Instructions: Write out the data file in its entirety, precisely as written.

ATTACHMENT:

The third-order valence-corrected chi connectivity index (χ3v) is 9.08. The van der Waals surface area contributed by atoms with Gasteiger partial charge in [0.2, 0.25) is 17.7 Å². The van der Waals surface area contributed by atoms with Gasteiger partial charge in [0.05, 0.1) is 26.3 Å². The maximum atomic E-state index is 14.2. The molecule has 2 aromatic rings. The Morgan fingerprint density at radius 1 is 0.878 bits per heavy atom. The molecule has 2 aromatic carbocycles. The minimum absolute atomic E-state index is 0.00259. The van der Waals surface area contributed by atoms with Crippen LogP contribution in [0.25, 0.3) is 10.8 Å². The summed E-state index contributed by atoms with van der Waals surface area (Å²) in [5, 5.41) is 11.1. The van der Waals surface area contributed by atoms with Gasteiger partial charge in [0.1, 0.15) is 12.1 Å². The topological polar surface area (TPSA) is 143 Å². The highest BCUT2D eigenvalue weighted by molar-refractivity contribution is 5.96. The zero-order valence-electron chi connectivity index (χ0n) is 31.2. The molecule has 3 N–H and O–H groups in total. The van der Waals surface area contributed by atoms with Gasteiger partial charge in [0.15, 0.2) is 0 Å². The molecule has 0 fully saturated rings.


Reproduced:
The third-order valence-corrected chi connectivity index (χ3v) is 9.08. The van der Waals surface area contributed by atoms with Gasteiger partial charge in [0.2, 0.25) is 17.7 Å². The van der Waals surface area contributed by atoms with Gasteiger partial charge in [0.05, 0.1) is 26.3 Å². The maximum atomic E-state index is 14.2. The molecule has 2 aromatic rings. The Morgan fingerprint density at radius 1 is 0.878 bits per heavy atom. The molecule has 2 aromatic carbocycles. The minimum absolute atomic E-state index is 0.00259. The van der Waals surface area contributed by atoms with Crippen LogP contribution in [0.25, 0.3) is 10.8 Å². The summed E-state index contributed by atoms with van der Waals surface area (Å²) in [5, 5.41) is 11.1. The van der Waals surface area contributed by atoms with Gasteiger partial charge in [0.1, 0.15) is 12.1 Å². The topological polar surface area (TPSA) is 143 Å². The highest BCUT2D eigenvalue weighted by molar-refractivity contribution is 5.96. The zero-order valence-electron chi connectivity index (χ0n) is 31.2. The molecule has 3 N–H and O–H groups in total. The van der Waals surface area contributed by atoms with Gasteiger partial charge in [0.15, 0.2) is 0 Å². The molecule has 0 fully saturated rings.